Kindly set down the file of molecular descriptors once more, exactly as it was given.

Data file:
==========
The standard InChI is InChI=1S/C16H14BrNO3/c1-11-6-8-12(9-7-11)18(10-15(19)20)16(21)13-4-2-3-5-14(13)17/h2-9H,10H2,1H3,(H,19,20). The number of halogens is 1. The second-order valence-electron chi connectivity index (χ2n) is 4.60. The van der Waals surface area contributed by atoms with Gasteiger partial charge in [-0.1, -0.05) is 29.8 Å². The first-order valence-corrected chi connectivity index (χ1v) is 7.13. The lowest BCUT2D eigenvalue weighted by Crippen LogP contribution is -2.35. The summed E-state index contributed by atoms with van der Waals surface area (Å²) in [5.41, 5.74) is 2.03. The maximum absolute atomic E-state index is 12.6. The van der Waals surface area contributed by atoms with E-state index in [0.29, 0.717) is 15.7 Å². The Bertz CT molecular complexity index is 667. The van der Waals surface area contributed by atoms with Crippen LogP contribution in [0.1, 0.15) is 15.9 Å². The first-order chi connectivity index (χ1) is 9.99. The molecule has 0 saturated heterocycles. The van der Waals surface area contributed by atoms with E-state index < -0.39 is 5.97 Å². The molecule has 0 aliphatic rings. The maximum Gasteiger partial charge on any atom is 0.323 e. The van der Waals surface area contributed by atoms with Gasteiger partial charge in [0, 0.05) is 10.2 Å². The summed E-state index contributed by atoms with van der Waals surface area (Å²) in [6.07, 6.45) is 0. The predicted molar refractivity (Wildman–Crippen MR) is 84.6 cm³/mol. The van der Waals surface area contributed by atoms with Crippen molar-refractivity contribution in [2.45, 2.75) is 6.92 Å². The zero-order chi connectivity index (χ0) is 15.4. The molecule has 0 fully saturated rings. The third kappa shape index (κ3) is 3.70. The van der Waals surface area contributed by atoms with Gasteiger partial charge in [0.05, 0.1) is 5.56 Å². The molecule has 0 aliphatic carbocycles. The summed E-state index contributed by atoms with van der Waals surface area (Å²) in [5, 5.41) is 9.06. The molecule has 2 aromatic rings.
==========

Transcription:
The standard InChI is InChI=1S/C16H14BrNO3/c1-11-6-8-12(9-7-11)18(10-15(19)20)16(21)13-4-2-3-5-14(13)17/h2-9H,10H2,1H3,(H,19,20). The number of halogens is 1. The second-order valence-electron chi connectivity index (χ2n) is 4.60. The van der Waals surface area contributed by atoms with Gasteiger partial charge in [-0.1, -0.05) is 29.8 Å². The first-order valence-corrected chi connectivity index (χ1v) is 7.13. The lowest BCUT2D eigenvalue weighted by Crippen LogP contribution is -2.35. The summed E-state index contributed by atoms with van der Waals surface area (Å²) in [5.41, 5.74) is 2.03. The maximum absolute atomic E-state index is 12.6. The van der Waals surface area contributed by atoms with E-state index in [0.29, 0.717) is 15.7 Å². The Bertz CT molecular complexity index is 667. The van der Waals surface area contributed by atoms with Crippen LogP contribution in [0.1, 0.15) is 15.9 Å². The first-order chi connectivity index (χ1) is 9.99. The molecule has 0 saturated heterocycles. The van der Waals surface area contributed by atoms with E-state index < -0.39 is 5.97 Å². The molecule has 0 aliphatic rings. The maximum Gasteiger partial charge on any atom is 0.323 e. The van der Waals surface area contributed by atoms with Gasteiger partial charge in [0, 0.05) is 10.2 Å². The summed E-state index contributed by atoms with van der Waals surface area (Å²) in [6.07, 6.45) is 0. The predicted molar refractivity (Wildman–Crippen MR) is 84.6 cm³/mol. The van der Waals surface area contributed by atoms with Crippen molar-refractivity contribution in [2.45, 2.75) is 6.92 Å². The zero-order chi connectivity index (χ0) is 15.4. The molecule has 0 fully saturated rings. The third kappa shape index (κ3) is 3.70. The van der Waals surface area contributed by atoms with Gasteiger partial charge in [0.05, 0.1) is 5.56 Å². The molecule has 0 aliphatic carbocycles. The summed E-state index contributed by atoms with van der Waals surface area (Å²) in [5, 5.41) is 9.06. The molecule has 2 aromatic rings.